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Older adults in Michigan frustrated in efforts to get COVID vaccine

Tim Raymer of Grand Rapids spent part of two days last week sorting through government websites and phone numbers, trying to schedule his 85-year-old mother for a COVID vaccine.

 

But each time he tried to register her on the Kent County Health Department site — furiously filling in the blanks with her name, birthdate, etc. — the appointment disappeared before he could push “submit.”

So on Saturday morning, Raymer brewed a cup of black coffee, sat at his computer, and didn’t leave until he finally got in. He compared the effort to trying to nab a hot concert ticket, or call in for a prize from a radio station.  

“I got in, but it was dumb luck,” Raymer said. “It was only because I had the time and I had the tools to sit there and keep hitting ‘refresh.’”

Like countless Michiganders, Raymer discovered that it’s one thing for Gov. Gretchen Whitmer to declare that anyone 65 and older could get a vaccine for the coronavirus beginning Monday, and quite another to score an appointment.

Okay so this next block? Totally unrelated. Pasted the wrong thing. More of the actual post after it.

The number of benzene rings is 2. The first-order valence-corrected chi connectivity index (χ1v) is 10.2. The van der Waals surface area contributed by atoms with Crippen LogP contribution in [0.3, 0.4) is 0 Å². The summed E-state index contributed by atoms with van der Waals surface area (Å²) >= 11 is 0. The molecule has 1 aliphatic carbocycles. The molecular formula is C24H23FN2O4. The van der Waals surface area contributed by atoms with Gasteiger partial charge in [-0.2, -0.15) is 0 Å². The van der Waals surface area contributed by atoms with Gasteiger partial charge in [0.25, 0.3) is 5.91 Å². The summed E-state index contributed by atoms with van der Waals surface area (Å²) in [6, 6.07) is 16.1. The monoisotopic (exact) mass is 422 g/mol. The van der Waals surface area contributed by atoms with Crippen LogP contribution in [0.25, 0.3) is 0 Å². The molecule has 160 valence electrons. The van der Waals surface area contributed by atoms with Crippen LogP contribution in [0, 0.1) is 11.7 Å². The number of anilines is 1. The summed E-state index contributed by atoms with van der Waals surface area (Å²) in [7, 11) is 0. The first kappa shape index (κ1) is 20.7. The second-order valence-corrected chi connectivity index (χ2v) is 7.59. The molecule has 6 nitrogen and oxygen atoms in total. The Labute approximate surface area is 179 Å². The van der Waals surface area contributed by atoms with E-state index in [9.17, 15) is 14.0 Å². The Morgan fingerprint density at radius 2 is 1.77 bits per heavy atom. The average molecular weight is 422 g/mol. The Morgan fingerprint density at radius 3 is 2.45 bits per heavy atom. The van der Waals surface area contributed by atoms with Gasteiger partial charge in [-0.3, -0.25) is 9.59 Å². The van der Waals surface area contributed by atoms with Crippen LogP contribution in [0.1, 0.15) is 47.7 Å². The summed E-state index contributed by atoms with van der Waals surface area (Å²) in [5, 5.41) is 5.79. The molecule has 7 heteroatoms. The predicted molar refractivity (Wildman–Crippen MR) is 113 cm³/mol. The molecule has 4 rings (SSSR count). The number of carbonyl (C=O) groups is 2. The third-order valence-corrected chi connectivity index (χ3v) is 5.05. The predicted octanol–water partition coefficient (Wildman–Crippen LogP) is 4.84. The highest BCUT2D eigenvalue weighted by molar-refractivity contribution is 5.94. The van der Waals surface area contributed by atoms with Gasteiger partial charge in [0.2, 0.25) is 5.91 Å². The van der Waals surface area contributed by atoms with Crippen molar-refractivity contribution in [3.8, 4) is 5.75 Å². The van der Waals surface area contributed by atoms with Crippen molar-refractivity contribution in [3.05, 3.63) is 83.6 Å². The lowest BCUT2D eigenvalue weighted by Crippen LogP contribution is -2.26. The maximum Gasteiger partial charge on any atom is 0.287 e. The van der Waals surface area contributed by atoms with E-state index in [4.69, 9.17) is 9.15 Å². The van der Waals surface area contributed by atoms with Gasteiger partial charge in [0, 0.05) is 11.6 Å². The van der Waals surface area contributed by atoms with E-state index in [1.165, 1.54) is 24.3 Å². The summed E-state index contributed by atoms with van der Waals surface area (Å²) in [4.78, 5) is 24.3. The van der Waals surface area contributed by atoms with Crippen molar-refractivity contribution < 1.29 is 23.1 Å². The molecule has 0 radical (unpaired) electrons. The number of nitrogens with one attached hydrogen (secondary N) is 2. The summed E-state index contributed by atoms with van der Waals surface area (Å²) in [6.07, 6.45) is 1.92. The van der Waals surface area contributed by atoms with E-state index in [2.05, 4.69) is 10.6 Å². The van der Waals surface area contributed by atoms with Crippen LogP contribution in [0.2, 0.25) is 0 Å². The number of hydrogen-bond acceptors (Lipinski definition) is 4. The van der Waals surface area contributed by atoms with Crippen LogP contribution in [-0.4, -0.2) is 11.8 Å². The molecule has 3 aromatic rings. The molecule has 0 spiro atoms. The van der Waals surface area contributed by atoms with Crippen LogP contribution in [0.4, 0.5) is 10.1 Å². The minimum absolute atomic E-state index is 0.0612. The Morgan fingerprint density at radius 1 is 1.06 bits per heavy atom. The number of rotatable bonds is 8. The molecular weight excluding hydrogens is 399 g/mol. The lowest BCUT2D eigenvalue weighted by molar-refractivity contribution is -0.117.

County health departments, hospitals, senior centers and cities across the state say they’re being bombarded by calls from residents pleading for a vaccine for themselves or for loved ones, after Whitmer announced last Wednesday that older residents and a broad range of essential workers would be eligible starting Monday.   

But interviews Bridge Michigan conducted with health officials and ordinary residents suggest that, in many regions, there are few answers and even fewer vaccines.

 

A state website offers links to Michigan’s local health departments. But at least 15 of those offices aren’t yet taking appointments for anyone beyond the first phase of vaccine recipients — frontline health care workers and those in long-term care facilities. Of remaining departments, there are links to an array of methods for trying to register.